Monopolies are one example, although there really aren’t many of them and today we are *way* to quick to call a company one (ex. Microsoft). Utilities/infrastructure-based services are another example. If you need a telephone pole on my property or wires all over my town to provide your service, I would expect that the government has some hand in that. Neighborhood effects are another example – if what you’re doing effects me in a negative (or positive) way and there’s no reasonable way to pay me back (or charge me) then the government should intervene. Example: polluting my neighborhood. There are a few other times when I would expect government intervention into the market, but not nearly as many as we have today.

    The central goal of the government in the economy, in my opinion, is to allow private individuals to enter agreements freely. We provide a framework for that (contract laws, courts system, etc) and let people interact as they please. Children will *always* be an exception. Children cannot make decisions, so I have no problem making laws to restrict their behavior, alter their wages, or provide a more stringent framework.

    Adults however, should have the freedom to make decisions for themselves. The jobs that pay the most should be the jobs that are in shortest supply – the jobs our society needs to have filled the most and are willing to pay for. A lot of jobs (Lawyers/Doctors) have pay that is *artificially* high because government restrictions on who can and cannot practice law and medicine keep supply low. The other side of the spectrum are the cotton farmers who are being subsidized heavily just to stay in business. The net result there is not only is that money out of the taxpayers pocket, but it also cripples markets in other countries where they can no longer compete.

    So, by and large I take the stance that the government should just butt out.

  3. T, your position awhile ago (1905-1937), was endorsed by the Supreme Court. In Lochner v. New York, http://caselaw.lp.findlaw.com/cgi-bin/getcase.pl?navby=case&court=US&vol=198&invol=45, the Court held that the US Constitution includes, “[t]he general right to make a contract in relation to his business is part of the liberty of the individual protected by the 14th Amendment of the Federal Constitution.”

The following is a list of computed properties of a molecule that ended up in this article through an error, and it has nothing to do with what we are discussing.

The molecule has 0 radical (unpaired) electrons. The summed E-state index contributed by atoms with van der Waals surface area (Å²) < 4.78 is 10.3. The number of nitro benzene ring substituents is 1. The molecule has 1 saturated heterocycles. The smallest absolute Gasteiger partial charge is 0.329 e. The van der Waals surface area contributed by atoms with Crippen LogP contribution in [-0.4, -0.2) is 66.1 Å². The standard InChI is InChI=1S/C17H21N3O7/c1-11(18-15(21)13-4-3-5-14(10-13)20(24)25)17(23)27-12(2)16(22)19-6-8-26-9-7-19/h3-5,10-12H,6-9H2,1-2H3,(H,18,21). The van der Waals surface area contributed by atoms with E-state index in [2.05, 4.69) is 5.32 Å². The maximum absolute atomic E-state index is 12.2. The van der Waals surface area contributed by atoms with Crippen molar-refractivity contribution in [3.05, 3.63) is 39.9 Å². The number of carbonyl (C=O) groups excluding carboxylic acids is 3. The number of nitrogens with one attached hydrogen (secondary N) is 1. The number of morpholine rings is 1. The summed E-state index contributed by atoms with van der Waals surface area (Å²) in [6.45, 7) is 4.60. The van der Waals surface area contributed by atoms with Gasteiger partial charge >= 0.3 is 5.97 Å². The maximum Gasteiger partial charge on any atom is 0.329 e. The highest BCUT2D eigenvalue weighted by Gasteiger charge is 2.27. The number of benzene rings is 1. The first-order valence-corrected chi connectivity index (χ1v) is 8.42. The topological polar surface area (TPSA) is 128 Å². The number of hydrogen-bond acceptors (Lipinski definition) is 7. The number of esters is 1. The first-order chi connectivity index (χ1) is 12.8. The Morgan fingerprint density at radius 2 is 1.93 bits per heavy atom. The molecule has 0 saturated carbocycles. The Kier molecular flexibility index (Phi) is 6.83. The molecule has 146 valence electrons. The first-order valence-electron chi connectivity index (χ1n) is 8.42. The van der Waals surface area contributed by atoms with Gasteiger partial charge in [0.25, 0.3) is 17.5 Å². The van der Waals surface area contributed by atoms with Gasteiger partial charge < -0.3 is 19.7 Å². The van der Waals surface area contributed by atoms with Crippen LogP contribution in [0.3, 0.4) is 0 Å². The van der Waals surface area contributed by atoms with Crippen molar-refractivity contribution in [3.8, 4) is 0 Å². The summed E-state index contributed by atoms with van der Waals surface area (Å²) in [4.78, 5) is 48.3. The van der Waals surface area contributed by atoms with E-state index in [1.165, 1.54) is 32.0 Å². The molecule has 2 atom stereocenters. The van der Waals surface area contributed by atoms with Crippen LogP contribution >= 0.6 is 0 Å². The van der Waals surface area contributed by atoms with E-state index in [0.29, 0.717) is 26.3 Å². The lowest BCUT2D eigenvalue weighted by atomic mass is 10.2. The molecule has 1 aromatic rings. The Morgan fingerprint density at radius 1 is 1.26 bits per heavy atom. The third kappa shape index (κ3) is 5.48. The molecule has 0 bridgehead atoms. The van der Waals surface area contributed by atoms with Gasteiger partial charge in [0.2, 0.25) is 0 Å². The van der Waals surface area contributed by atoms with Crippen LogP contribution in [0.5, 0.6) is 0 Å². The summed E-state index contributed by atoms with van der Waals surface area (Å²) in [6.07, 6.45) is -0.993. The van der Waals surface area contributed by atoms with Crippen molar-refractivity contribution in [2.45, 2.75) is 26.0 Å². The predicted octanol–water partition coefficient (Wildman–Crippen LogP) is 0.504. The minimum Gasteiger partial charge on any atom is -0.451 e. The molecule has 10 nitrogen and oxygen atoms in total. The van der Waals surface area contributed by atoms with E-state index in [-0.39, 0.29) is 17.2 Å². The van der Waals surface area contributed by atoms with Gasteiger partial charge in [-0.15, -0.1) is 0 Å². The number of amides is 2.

This decision led to the court-packing crisis of FDR’s administration, http://www.hpol.org/fdr/chat/. Many people believe that this proposal of FDR’s–to add up to six more justices to the Supreme Court, who would obviously favor the overruling of Lochner and implicitly allow his social policies to go forward (which had been continuously struck down by the Supreme Court)–lead to the “switch in time that saved nine,” http://www.msu.edu/~pipc/courtpacking.pdf, meaning that Justice Robert’s decided to start holding economic legislation to be constitutional.

    Today, all economic legislation (maximum hours/minimum wage, etc.) need only be rational in order for the Supreme Court to find them constitutional. Almost nothing gets struck down on this form of deferential review. The Supreme Court ruled in West Coast Hotel v. Parrish, http://caselaw.lp.findlaw.com/scripts/getcase.pl?navby=case&court=us&vol=300&invol=379, that “the constitution does not speak of freedom of contract.” In West Coast Hotel, the Court upheld minimum wage hours in Washington, and with that, Lochner was dead.

    I don’t think that there’s any chance of the current Supreme Court striking down economic legislation, so the debate thus moves to Congress.